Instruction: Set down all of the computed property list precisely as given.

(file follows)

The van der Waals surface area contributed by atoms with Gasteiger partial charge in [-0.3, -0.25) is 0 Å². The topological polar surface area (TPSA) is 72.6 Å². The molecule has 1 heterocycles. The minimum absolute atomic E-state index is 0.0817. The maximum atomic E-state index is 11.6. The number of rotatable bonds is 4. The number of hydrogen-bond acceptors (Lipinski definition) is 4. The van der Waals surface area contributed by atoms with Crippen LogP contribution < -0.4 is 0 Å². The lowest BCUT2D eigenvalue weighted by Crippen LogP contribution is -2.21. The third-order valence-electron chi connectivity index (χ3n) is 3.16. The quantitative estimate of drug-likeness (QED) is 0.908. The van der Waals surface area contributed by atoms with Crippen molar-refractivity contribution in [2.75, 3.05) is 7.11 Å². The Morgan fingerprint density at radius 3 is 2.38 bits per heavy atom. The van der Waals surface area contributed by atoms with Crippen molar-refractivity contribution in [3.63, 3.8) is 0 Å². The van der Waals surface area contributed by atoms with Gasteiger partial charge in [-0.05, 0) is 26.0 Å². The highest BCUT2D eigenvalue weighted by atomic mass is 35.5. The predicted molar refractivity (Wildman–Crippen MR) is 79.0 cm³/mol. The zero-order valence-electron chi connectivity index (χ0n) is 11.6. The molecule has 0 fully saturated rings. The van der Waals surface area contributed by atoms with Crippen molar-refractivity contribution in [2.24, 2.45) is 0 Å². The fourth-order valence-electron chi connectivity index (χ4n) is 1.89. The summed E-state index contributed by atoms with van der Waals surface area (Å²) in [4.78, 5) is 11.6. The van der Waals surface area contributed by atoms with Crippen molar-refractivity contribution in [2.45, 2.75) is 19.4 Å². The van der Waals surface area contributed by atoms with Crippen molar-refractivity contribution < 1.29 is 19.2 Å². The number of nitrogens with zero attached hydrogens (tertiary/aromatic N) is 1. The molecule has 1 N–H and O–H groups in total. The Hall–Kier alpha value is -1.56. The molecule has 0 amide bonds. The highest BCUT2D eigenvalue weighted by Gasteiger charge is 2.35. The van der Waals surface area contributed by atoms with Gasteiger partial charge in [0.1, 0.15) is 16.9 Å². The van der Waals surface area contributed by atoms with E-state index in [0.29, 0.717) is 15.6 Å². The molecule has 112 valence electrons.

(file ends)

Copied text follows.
The van der Waals surface area contributed by atoms with Gasteiger partial charge in [-0.3, -0.25) is 0 Å². The topological polar surface area (TPSA) is 72.6 Å². The molecule has 1 heterocycles. The minimum absolute atomic E-state index is 0.0817. The maximum atomic E-state index is 11.6. The number of rotatable bonds is 4. The number of hydrogen-bond acceptors (Lipinski definition) is 4. The van der Waals surface area contributed by atoms with Crippen LogP contribution < -0.4 is 0 Å². The lowest BCUT2D eigenvalue weighted by Crippen LogP contribution is -2.21. The third-order valence-electron chi connectivity index (χ3n) is 3.16. The quantitative estimate of drug-likeness (QED) is 0.908. The van der Waals surface area contributed by atoms with Crippen molar-refractivity contribution in [2.75, 3.05) is 7.11 Å². The Morgan fingerprint density at radius 3 is 2.38 bits per heavy atom. The van der Waals surface area contributed by atoms with Crippen molar-refractivity contribution in [3.63, 3.8) is 0 Å². The van der Waals surface area contributed by atoms with Gasteiger partial charge in [-0.05, 0) is 26.0 Å². The highest BCUT2D eigenvalue weighted by atomic mass is 35.5. The predicted molar refractivity (Wildman–Crippen MR) is 79.0 cm³/mol. The zero-order valence-electron chi connectivity index (χ0n) is 11.6. The molecule has 0 fully saturated rings. The van der Waals surface area contributed by atoms with Crippen molar-refractivity contribution in [2.24, 2.45) is 0 Å². The fourth-order valence-electron chi connectivity index (χ4n) is 1.89. The summed E-state index contributed by atoms with van der Waals surface area (Å²) in [4.78, 5) is 11.6. The van der Waals surface area contributed by atoms with Crippen molar-refractivity contribution in [2.45, 2.75) is 19.4 Å². The van der Waals surface area contributed by atoms with Crippen molar-refractivity contribution < 1.29 is 19.2 Å². The number of nitrogens with zero attached hydrogens (tertiary/aromatic N) is 1. The molecule has 1 N–H and O–H groups in total. The Hall–Kier alpha value is -1.56. The molecule has 0 amide bonds. The highest BCUT2D eigenvalue weighted by Gasteiger charge is 2.35. The van der Waals surface area contributed by atoms with Gasteiger partial charge in [0.1, 0.15) is 16.9 Å². The van der Waals surface area contributed by atoms with E-state index in [0.29, 0.717) is 15.6 Å². The molecule has 112 valence electrons.